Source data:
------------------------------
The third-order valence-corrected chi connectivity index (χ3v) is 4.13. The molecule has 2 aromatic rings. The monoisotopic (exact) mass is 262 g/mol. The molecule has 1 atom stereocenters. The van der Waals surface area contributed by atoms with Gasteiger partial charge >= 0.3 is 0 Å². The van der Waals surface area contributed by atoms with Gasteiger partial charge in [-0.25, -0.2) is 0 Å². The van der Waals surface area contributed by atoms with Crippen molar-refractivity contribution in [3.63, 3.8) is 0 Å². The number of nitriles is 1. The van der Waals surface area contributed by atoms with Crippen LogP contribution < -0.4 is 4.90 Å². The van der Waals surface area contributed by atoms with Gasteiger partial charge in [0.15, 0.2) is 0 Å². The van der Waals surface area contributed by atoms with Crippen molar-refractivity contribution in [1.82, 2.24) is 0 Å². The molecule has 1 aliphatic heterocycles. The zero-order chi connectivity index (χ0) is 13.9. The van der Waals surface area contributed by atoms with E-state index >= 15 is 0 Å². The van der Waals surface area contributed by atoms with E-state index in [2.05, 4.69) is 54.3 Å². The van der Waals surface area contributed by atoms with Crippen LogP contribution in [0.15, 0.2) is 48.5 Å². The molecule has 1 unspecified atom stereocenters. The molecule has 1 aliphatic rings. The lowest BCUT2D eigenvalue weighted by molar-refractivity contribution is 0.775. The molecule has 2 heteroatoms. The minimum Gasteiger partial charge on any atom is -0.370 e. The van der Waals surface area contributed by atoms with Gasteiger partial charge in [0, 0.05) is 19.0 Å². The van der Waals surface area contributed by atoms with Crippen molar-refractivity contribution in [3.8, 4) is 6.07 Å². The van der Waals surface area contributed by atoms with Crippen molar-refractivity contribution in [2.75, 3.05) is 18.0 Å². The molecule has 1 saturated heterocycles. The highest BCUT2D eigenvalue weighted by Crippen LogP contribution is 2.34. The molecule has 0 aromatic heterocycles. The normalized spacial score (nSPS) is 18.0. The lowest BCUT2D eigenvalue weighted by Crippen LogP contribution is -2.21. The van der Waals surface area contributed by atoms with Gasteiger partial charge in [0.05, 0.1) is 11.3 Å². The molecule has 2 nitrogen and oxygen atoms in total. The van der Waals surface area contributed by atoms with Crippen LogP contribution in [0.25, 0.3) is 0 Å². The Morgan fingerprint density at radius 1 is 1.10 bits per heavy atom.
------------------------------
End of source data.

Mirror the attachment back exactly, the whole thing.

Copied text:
The third-order valence-corrected chi connectivity index (χ3v) is 4.13. The molecule has 2 aromatic rings. The monoisotopic (exact) mass is 262 g/mol. The molecule has 1 atom stereocenters. The van der Waals surface area contributed by atoms with Gasteiger partial charge >= 0.3 is 0 Å². The van der Waals surface area contributed by atoms with Gasteiger partial charge in [-0.25, -0.2) is 0 Å². The van der Waals surface area contributed by atoms with Crippen molar-refractivity contribution in [3.63, 3.8) is 0 Å². The number of nitriles is 1. The van der Waals surface area contributed by atoms with Crippen LogP contribution < -0.4 is 4.90 Å². The van der Waals surface area contributed by atoms with Gasteiger partial charge in [0.15, 0.2) is 0 Å². The van der Waals surface area contributed by atoms with Crippen molar-refractivity contribution in [1.82, 2.24) is 0 Å². The molecule has 1 aliphatic heterocycles. The zero-order chi connectivity index (χ0) is 13.9. The van der Waals surface area contributed by atoms with E-state index >= 15 is 0 Å². The van der Waals surface area contributed by atoms with E-state index in [2.05, 4.69) is 54.3 Å². The van der Waals surface area contributed by atoms with Crippen LogP contribution in [0.15, 0.2) is 48.5 Å². The molecule has 1 unspecified atom stereocenters. The molecule has 1 aliphatic rings. The lowest BCUT2D eigenvalue weighted by molar-refractivity contribution is 0.775. The molecule has 2 heteroatoms. The minimum Gasteiger partial charge on any atom is -0.370 e. The van der Waals surface area contributed by atoms with Gasteiger partial charge in [0, 0.05) is 19.0 Å². The van der Waals surface area contributed by atoms with Crippen molar-refractivity contribution in [3.8, 4) is 6.07 Å². The van der Waals surface area contributed by atoms with Crippen molar-refractivity contribution in [2.75, 3.05) is 18.0 Å². The molecule has 1 saturated heterocycles. The highest BCUT2D eigenvalue weighted by Crippen LogP contribution is 2.34. The molecule has 0 aromatic heterocycles. The normalized spacial score (nSPS) is 18.0. The lowest BCUT2D eigenvalue weighted by Crippen LogP contribution is -2.21. The van der Waals surface area contributed by atoms with Gasteiger partial charge in [0.05, 0.1) is 11.3 Å². The molecule has 2 nitrogen and oxygen atoms in total. The van der Waals surface area contributed by atoms with Crippen LogP contribution in [0.25, 0.3) is 0 Å². The Morgan fingerprint density at radius 1 is 1.10 bits per heavy atom.